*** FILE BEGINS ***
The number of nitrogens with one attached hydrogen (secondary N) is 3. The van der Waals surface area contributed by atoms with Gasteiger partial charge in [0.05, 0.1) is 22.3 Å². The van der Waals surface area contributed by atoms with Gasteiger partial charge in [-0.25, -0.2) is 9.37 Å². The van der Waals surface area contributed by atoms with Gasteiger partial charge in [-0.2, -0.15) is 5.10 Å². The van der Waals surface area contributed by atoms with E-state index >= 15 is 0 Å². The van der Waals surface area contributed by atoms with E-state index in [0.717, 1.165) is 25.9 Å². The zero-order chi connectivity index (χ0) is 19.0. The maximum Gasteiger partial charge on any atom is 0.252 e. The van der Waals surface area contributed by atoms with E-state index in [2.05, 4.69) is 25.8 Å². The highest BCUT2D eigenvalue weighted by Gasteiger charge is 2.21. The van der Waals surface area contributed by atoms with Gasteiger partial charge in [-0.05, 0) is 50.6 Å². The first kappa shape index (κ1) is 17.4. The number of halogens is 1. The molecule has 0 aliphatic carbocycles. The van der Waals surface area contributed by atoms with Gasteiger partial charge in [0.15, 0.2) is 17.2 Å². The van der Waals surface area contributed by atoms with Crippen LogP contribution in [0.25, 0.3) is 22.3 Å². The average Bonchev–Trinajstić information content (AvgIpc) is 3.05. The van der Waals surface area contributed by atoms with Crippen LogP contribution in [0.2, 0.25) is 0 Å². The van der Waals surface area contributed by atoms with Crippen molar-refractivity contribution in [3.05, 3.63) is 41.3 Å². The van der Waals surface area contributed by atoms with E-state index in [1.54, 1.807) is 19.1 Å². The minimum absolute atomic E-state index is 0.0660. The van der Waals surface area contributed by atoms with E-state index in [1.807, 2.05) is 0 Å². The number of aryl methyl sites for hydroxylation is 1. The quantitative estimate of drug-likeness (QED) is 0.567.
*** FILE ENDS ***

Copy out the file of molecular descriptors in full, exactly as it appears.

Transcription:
The number of nitrogens with one attached hydrogen (secondary N) is 3. The van der Waals surface area contributed by atoms with Gasteiger partial charge in [0.05, 0.1) is 22.3 Å². The van der Waals surface area contributed by atoms with Gasteiger partial charge in [-0.25, -0.2) is 9.37 Å². The van der Waals surface area contributed by atoms with Gasteiger partial charge in [-0.2, -0.15) is 5.10 Å². The van der Waals surface area contributed by atoms with E-state index >= 15 is 0 Å². The van der Waals surface area contributed by atoms with E-state index in [0.717, 1.165) is 25.9 Å². The zero-order chi connectivity index (χ0) is 19.0. The maximum Gasteiger partial charge on any atom is 0.252 e. The van der Waals surface area contributed by atoms with E-state index in [2.05, 4.69) is 25.8 Å². The highest BCUT2D eigenvalue weighted by Gasteiger charge is 2.21. The van der Waals surface area contributed by atoms with Gasteiger partial charge in [-0.05, 0) is 50.6 Å². The first kappa shape index (κ1) is 17.4. The number of halogens is 1. The molecule has 0 aliphatic carbocycles. The van der Waals surface area contributed by atoms with Gasteiger partial charge in [0.15, 0.2) is 17.2 Å². The van der Waals surface area contributed by atoms with Crippen LogP contribution in [0.25, 0.3) is 22.3 Å². The average Bonchev–Trinajstić information content (AvgIpc) is 3.05. The van der Waals surface area contributed by atoms with Crippen LogP contribution in [0.2, 0.25) is 0 Å². The van der Waals surface area contributed by atoms with Crippen molar-refractivity contribution in [3.05, 3.63) is 41.3 Å². The van der Waals surface area contributed by atoms with E-state index in [1.54, 1.807) is 19.1 Å². The minimum absolute atomic E-state index is 0.0660. The van der Waals surface area contributed by atoms with E-state index in [1.807, 2.05) is 0 Å². The number of aryl methyl sites for hydroxylation is 1. The quantitative estimate of drug-likeness (QED) is 0.567.